In conversation about classic films, it seems like someone always says, “They just don’t make movies like they used to.” Except they do. Increasingly.

We have superhero films today that rival any blockbuster from the past. We’re singing along with musicals like La La Land and The Greatest Showmanfilms that don’t hide their appreciation and appropriation of famous musicals from the past.

If you enjoy Alfred Hitchcock movies (and I do—the critics are right to hail Vertigo as the greatest film of all time), you will like A Quiet Place, a thriller directed by and starring John Krasinski (Jim from The Office) and his real-life wife, Emily Blunt. The setting is a rural farmhouse, after a worldwide invasion of blind aliens who pounce on anything that makes a noise. A young family tries to survive under the tyranny of fearful silence.

A Quiet Place isn’t a horror movie that assaults you with gory images. It’s in line with the Hitchcockian formula of leaving the worst to your imagination, quietly stepping up the suspense until you’re overwhelmed by dread for what the characters might encounter. Silence matters for the movie, but also for the viewer. One can hardly munch on popcorn or slurp down soda when the stakes are so high!

But the real resonance of A Quiet Place is not in its suspenseful storytelling, but in the fundamental realities that undergird the film. When society collapses, what is left? A family forced to defend their home.

This isn’t a movie for young kids, but at its core, it’s a family film. It’s about a family whose members are fiercely devoted to each other, a dad and mom, brother and sister—all with a role to play in the family’s survival.

Unfortunately, some critics are blasting the film for the very reasons it has received an enthusiastic reception. Writing for The New Yorker, Richard Brody laments the movie’s “silently regressive politics” and says the film’s success is “a sign of viewers craving emptiness, of a yearning for some cinematic white noise to drown out troubling thoughts and observations with a potently simple and high-impact countermyth.”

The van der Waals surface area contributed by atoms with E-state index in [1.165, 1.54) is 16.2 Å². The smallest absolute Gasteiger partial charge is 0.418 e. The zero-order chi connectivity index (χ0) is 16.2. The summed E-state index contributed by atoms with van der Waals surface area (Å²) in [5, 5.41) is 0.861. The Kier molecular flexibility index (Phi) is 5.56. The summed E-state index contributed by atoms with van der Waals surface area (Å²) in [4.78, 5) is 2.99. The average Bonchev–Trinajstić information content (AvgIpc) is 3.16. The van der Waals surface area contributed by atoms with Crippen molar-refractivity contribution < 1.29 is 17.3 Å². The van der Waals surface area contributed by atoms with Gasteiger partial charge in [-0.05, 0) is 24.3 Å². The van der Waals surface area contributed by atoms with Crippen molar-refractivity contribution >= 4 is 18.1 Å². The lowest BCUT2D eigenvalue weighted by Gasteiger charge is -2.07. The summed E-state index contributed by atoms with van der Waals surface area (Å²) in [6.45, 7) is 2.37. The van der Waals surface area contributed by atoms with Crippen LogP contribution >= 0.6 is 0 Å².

In other words, moviegoers have chosen to be entertained rather than to engage better with the troubles of our times. To which I say: Since when has this not been the case? From Depression-era films until today, people have always looked to Hollywood for relief from real life and escape into a fantasy world of well-told stories. What’s the alternative? Must all films be engineered around “troubling thoughts and observations” or to further political causes?

The criticisms keep coming. A Quiet Place is a “fantasy of survivalism” starring a bearded white man with a rifle, next to his wife and children. Brody sneers at the traditional division of labor evident in the film’s depiction of the woman taking responsibility for most of the domestic work, while the husband and son are shown hunting, gathering, and protecting.

But haven’t most societies throughout history (and even today) divided up labor based on the particular skills and strengths inherent in men and women? Only in an imaginary paradise of progressive pronouns are fundamental differences between men and women erased. In the real world, the complementary gifts of men and women cannot be ignored or overlooked. When society collapses, the differences come to the surface because men and women need each other’s particular gifts in order to survive.

Another problem for the critic is that it the film is full of “stifled and impacted ideological content,” because the desire of parents to protect their children appears to justify the transformation of a farmhouse into a fortress with a stash of firearms. Here we have the “idealistic elements of gun culture,” Brody says, that give voice to the roots of white working-class rage. He concludes:

“Whether the Abbotts’ insular, armed way of life might put them into conflict with other American families of other identities is the unacknowledged question hanging over ‘A Quiet Place,’ the silent horror to which the movie doesn’t give voice.”

“Stifled ideological content”? The only stifling here is me trying to hold back laughter. How is it that a husband and wife’s decision to focus their attention and protection on their immediate family is “insular” and a “silent horror”? This aversion to self-defense in this context only makes sense if you believe in a world in which love for those in your closest circle  translates into apathy or disdain for everyone else.

Contrary to progressive pieties, it is not “regressive” to see a family banding together to preserve peace for themselves in a hostile world. It is not regressive to see men and women leaning on each other in different ways and taking up different tasks. It is not regressive to prioritize your family over the rest of the world, or to take up a rifle and fire at the enemy in front of you out of love for the child behind you.

These features are not regressive; they are irrepressible. A Quiet Place strips away the layers of civil society to showcase fundamental realities at the heart of humanity. When society is imperiled and culture crumbles, we’re left with that unbreakable triangle of mother, father, and children. And we’re inspired by the self-sacrifice that is the true hallmark of heroism.

The realities shown in A Quiet Place aren’t a throwback to old times, but a description of all times. Don’t believe the critics. This is one of the best suspense films in the past 20 years.